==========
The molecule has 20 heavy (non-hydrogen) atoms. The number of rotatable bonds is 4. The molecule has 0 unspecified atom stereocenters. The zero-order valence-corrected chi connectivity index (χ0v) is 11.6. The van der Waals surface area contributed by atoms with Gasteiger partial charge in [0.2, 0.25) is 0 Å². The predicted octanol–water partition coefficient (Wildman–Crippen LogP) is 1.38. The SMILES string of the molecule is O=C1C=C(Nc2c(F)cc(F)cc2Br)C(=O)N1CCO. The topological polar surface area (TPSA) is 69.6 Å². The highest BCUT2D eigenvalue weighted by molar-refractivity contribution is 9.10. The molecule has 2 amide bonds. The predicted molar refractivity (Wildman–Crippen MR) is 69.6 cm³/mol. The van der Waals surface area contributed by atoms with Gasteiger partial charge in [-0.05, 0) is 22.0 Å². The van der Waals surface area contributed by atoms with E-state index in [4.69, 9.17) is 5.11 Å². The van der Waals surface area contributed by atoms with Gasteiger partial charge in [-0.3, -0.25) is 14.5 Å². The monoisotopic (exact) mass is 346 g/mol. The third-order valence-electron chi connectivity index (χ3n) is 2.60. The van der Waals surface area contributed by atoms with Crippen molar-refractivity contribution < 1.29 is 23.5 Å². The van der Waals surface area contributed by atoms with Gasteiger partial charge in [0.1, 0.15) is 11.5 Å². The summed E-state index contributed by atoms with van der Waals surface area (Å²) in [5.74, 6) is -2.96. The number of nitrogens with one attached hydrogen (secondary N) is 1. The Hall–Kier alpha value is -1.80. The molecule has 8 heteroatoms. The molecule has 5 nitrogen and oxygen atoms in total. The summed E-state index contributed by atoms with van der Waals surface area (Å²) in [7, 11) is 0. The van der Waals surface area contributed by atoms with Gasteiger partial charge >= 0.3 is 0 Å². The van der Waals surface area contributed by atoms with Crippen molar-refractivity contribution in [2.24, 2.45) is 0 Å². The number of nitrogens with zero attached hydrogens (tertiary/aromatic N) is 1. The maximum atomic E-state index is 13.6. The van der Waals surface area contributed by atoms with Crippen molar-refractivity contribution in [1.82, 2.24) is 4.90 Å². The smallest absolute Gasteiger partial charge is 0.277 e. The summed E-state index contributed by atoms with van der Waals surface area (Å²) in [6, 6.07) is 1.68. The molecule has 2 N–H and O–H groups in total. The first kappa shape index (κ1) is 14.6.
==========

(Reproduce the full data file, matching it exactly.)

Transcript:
The molecule has 20 heavy (non-hydrogen) atoms. The number of rotatable bonds is 4. The molecule has 0 unspecified atom stereocenters. The zero-order valence-corrected chi connectivity index (χ0v) is 11.6. The van der Waals surface area contributed by atoms with Gasteiger partial charge in [0.2, 0.25) is 0 Å². The predicted octanol–water partition coefficient (Wildman–Crippen LogP) is 1.38. The SMILES string of the molecule is O=C1C=C(Nc2c(F)cc(F)cc2Br)C(=O)N1CCO. The topological polar surface area (TPSA) is 69.6 Å². The highest BCUT2D eigenvalue weighted by molar-refractivity contribution is 9.10. The molecule has 2 amide bonds. The predicted molar refractivity (Wildman–Crippen MR) is 69.6 cm³/mol. The van der Waals surface area contributed by atoms with Gasteiger partial charge in [-0.05, 0) is 22.0 Å². The van der Waals surface area contributed by atoms with E-state index in [4.69, 9.17) is 5.11 Å². The van der Waals surface area contributed by atoms with Gasteiger partial charge in [-0.3, -0.25) is 14.5 Å². The monoisotopic (exact) mass is 346 g/mol. The third-order valence-electron chi connectivity index (χ3n) is 2.60. The van der Waals surface area contributed by atoms with Crippen molar-refractivity contribution < 1.29 is 23.5 Å². The van der Waals surface area contributed by atoms with Gasteiger partial charge in [0.1, 0.15) is 11.5 Å². The summed E-state index contributed by atoms with van der Waals surface area (Å²) in [5.74, 6) is -2.96. The number of nitrogens with one attached hydrogen (secondary N) is 1. The Hall–Kier alpha value is -1.80. The molecule has 8 heteroatoms. The molecule has 5 nitrogen and oxygen atoms in total. The summed E-state index contributed by atoms with van der Waals surface area (Å²) in [7, 11) is 0. The van der Waals surface area contributed by atoms with Gasteiger partial charge >= 0.3 is 0 Å². The van der Waals surface area contributed by atoms with Crippen molar-refractivity contribution in [2.24, 2.45) is 0 Å². The number of nitrogens with zero attached hydrogens (tertiary/aromatic N) is 1. The maximum atomic E-state index is 13.6. The van der Waals surface area contributed by atoms with Crippen molar-refractivity contribution in [1.82, 2.24) is 4.90 Å². The smallest absolute Gasteiger partial charge is 0.277 e. The summed E-state index contributed by atoms with van der Waals surface area (Å²) in [6, 6.07) is 1.68. The molecule has 2 N–H and O–H groups in total. The first kappa shape index (κ1) is 14.6.